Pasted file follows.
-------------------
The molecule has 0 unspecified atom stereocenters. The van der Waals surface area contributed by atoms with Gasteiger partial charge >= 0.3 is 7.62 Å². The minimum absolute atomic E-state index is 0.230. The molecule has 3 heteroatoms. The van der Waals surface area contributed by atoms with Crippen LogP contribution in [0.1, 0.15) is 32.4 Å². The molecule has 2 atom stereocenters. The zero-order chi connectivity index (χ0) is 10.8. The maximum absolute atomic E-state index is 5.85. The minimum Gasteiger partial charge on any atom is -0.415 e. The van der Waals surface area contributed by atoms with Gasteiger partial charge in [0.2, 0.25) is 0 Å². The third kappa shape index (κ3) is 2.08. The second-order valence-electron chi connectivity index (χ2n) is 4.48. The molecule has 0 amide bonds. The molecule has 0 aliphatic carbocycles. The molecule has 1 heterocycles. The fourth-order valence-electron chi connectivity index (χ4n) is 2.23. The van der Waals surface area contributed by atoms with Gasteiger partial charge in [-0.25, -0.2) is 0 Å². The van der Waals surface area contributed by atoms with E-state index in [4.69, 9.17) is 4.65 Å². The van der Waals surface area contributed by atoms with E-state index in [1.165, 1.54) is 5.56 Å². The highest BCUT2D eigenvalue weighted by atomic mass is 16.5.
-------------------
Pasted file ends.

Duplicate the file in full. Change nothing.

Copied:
The molecule has 0 unspecified atom stereocenters. The van der Waals surface area contributed by atoms with Gasteiger partial charge >= 0.3 is 7.62 Å². The minimum absolute atomic E-state index is 0.230. The molecule has 3 heteroatoms. The van der Waals surface area contributed by atoms with Crippen LogP contribution in [0.1, 0.15) is 32.4 Å². The molecule has 2 atom stereocenters. The zero-order chi connectivity index (χ0) is 10.8. The maximum absolute atomic E-state index is 5.85. The minimum Gasteiger partial charge on any atom is -0.415 e. The van der Waals surface area contributed by atoms with Gasteiger partial charge in [0.2, 0.25) is 0 Å². The third kappa shape index (κ3) is 2.08. The second-order valence-electron chi connectivity index (χ2n) is 4.48. The molecule has 0 amide bonds. The molecule has 0 aliphatic carbocycles. The molecule has 1 heterocycles. The fourth-order valence-electron chi connectivity index (χ4n) is 2.23. The van der Waals surface area contributed by atoms with Gasteiger partial charge in [-0.25, -0.2) is 0 Å². The van der Waals surface area contributed by atoms with E-state index in [4.69, 9.17) is 4.65 Å². The van der Waals surface area contributed by atoms with E-state index in [1.165, 1.54) is 5.56 Å². The highest BCUT2D eigenvalue weighted by atomic mass is 16.5.